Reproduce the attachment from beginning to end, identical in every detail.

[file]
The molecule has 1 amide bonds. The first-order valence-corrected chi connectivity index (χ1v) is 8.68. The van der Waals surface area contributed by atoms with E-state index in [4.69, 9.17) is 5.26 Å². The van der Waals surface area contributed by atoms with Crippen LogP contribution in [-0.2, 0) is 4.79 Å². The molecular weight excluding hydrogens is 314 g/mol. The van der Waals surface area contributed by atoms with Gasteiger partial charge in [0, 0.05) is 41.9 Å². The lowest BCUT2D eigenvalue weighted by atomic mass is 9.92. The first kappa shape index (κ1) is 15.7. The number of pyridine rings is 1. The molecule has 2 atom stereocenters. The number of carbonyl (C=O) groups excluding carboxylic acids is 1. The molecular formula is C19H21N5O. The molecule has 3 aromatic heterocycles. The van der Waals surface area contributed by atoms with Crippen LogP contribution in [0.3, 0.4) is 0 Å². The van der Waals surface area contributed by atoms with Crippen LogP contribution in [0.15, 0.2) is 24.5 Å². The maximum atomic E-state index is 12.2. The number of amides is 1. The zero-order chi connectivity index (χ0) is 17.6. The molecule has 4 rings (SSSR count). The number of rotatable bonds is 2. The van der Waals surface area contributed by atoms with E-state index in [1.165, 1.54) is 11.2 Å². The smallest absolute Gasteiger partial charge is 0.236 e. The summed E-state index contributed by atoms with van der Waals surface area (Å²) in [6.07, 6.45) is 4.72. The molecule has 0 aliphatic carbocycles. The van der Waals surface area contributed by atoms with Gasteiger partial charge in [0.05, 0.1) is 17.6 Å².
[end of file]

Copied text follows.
The molecule has 1 amide bonds. The first-order valence-corrected chi connectivity index (χ1v) is 8.68. The van der Waals surface area contributed by atoms with E-state index in [4.69, 9.17) is 5.26 Å². The van der Waals surface area contributed by atoms with Crippen LogP contribution in [-0.2, 0) is 4.79 Å². The molecular weight excluding hydrogens is 314 g/mol. The van der Waals surface area contributed by atoms with Gasteiger partial charge in [0, 0.05) is 41.9 Å². The lowest BCUT2D eigenvalue weighted by atomic mass is 9.92. The first kappa shape index (κ1) is 15.7. The number of pyridine rings is 1. The molecule has 2 atom stereocenters. The number of carbonyl (C=O) groups excluding carboxylic acids is 1. The molecular formula is C19H21N5O. The molecule has 3 aromatic heterocycles. The van der Waals surface area contributed by atoms with Crippen LogP contribution in [0.3, 0.4) is 0 Å². The van der Waals surface area contributed by atoms with Crippen LogP contribution in [0.15, 0.2) is 24.5 Å². The maximum atomic E-state index is 12.2. The number of amides is 1. The zero-order chi connectivity index (χ0) is 17.6. The molecule has 4 rings (SSSR count). The number of rotatable bonds is 2. The van der Waals surface area contributed by atoms with E-state index in [1.165, 1.54) is 11.2 Å². The smallest absolute Gasteiger partial charge is 0.236 e. The summed E-state index contributed by atoms with van der Waals surface area (Å²) in [6.07, 6.45) is 4.72. The molecule has 0 aliphatic carbocycles. The van der Waals surface area contributed by atoms with Gasteiger partial charge in [0.05, 0.1) is 17.6 Å².